I have looked at "Continuous Deployment: The Dirty Details" by Mike Brittain in SideShare posted on Jan 29, 2013, and found 3 nonsense cases in this overall good presentation.
1. Presentation states, "Architecture largely does not matter" while deployments a claimed every 15-20 min. It is an obvious absurd for monolithic Web applications (as the most of them are) because any change in such an architecture requires regression testing that, depending on the internal logic of the application, may take days in spite of an automation.
That is, an architecture does not matter if the change does not matter. Otherwise, it is the very architecture of the Web application that define granular composable and independently changeable services/components for a rapid delivery and this has nothing to do with code development and delivery itself.
2. "Automated test after deployment". This is not a new type of testing and only I know about it for about 15 years already. However, for all these years nobody came with an idea to expose not-tested product (each new deployment makes running product changed; saying that Deployment ≠ Product is an absolute marketing buzz) to the consumers. In my practice, deployed but not tested products were placed into so-called quarantine where consumers could not access it. How one can really deploy a change in the live Web application and restrict access to it until testing is done in the public Web? Are we going to throw away all our experience in SW development because some new developers want (finally) to put their hands into the production environment?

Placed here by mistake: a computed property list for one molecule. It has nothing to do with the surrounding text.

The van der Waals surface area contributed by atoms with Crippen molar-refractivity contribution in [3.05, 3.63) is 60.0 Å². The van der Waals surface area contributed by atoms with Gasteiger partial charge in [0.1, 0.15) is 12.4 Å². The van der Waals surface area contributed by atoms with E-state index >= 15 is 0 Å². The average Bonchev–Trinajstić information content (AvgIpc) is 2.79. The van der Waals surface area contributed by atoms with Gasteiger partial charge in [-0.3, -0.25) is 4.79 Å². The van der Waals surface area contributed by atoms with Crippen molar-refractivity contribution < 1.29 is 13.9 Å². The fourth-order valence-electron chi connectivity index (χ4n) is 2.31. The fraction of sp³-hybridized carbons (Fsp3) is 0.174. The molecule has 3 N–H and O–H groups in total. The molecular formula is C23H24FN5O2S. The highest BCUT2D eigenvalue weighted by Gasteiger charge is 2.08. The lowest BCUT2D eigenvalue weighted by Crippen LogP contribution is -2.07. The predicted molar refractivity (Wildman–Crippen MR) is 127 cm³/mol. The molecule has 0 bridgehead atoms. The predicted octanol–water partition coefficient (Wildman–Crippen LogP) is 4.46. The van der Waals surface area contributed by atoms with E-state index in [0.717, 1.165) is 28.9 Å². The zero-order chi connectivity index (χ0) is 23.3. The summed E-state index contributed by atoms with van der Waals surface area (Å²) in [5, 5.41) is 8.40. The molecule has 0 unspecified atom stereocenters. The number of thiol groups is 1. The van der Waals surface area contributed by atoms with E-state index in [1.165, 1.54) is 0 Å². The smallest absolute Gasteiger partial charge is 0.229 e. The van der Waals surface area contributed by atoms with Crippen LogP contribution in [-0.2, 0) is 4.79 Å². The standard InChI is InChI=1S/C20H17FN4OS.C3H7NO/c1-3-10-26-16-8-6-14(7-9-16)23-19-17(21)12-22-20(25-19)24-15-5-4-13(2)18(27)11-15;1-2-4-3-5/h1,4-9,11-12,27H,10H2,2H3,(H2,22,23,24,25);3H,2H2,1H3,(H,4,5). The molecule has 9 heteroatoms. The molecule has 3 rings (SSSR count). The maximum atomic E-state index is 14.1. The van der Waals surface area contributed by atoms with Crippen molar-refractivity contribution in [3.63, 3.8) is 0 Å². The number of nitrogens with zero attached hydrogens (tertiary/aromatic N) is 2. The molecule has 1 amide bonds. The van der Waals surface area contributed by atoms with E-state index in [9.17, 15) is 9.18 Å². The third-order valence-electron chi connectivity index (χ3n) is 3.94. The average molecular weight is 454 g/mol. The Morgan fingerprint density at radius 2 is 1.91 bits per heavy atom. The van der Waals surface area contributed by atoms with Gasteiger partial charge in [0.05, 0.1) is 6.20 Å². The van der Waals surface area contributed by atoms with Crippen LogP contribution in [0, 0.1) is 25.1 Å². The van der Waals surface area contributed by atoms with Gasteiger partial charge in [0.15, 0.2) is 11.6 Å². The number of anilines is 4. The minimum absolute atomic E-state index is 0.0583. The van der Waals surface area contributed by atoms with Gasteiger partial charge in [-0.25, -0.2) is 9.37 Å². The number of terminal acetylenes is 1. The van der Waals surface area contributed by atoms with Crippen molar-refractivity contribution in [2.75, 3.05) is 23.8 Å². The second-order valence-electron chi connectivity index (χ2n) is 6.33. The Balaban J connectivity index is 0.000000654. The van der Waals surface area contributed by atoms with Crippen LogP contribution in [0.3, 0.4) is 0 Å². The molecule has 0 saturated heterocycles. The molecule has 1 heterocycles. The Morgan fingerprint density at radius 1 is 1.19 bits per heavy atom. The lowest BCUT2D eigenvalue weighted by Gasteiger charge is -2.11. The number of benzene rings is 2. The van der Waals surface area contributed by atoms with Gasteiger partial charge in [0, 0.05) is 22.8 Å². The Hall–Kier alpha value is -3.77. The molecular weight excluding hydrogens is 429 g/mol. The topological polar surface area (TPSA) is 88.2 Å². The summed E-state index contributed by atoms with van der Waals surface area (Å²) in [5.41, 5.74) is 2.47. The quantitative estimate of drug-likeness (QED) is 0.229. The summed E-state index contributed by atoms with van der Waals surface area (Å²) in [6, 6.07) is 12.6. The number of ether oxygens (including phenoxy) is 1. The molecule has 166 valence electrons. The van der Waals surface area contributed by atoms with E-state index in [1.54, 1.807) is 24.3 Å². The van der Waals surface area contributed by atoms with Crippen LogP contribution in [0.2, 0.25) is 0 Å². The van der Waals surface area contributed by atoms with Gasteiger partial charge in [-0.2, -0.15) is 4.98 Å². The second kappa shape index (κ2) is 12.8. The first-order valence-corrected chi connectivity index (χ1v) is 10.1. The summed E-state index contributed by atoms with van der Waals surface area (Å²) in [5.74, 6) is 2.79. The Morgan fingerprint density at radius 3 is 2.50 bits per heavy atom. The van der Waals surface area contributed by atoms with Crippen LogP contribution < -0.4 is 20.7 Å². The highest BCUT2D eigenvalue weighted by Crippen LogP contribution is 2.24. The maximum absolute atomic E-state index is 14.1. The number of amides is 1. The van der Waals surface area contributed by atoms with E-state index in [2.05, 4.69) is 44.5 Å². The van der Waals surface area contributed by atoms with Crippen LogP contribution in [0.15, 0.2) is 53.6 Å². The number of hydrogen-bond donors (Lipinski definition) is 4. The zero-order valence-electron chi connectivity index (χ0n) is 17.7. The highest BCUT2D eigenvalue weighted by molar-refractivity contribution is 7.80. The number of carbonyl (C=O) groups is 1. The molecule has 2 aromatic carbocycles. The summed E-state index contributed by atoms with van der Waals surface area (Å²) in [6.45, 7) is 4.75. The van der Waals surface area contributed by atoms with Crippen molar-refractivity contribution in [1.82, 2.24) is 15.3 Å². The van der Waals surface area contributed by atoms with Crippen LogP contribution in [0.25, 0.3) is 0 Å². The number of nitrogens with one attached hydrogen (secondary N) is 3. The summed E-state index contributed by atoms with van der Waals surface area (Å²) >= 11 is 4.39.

3. "Your assumptions will be wrong once you've scaled 10x" This is a classic warning for those who jump into coding right away - as Mike recommends - or if architecture does not matter. Any experienced Architect, especially Service-Oriented Architect (and only services can deliver multiple independent deployments at once by the definition of services) knows that the OASIS RA for SOA standard requires to provide a default scalability of 300x. Developers do not know about this and consider such requirement a waste because designing and constructing such scaling capabilities is much more complex and time consuming task than to scrabble a code in a hap-hazard manner and deploy it (for the consumers to suffer).
I see that Web development is trying to get out of hands for the sake of making developers an unavoidable part of the products (while there is a strong flow of replacing development by integration of available services in the Web and Cloud).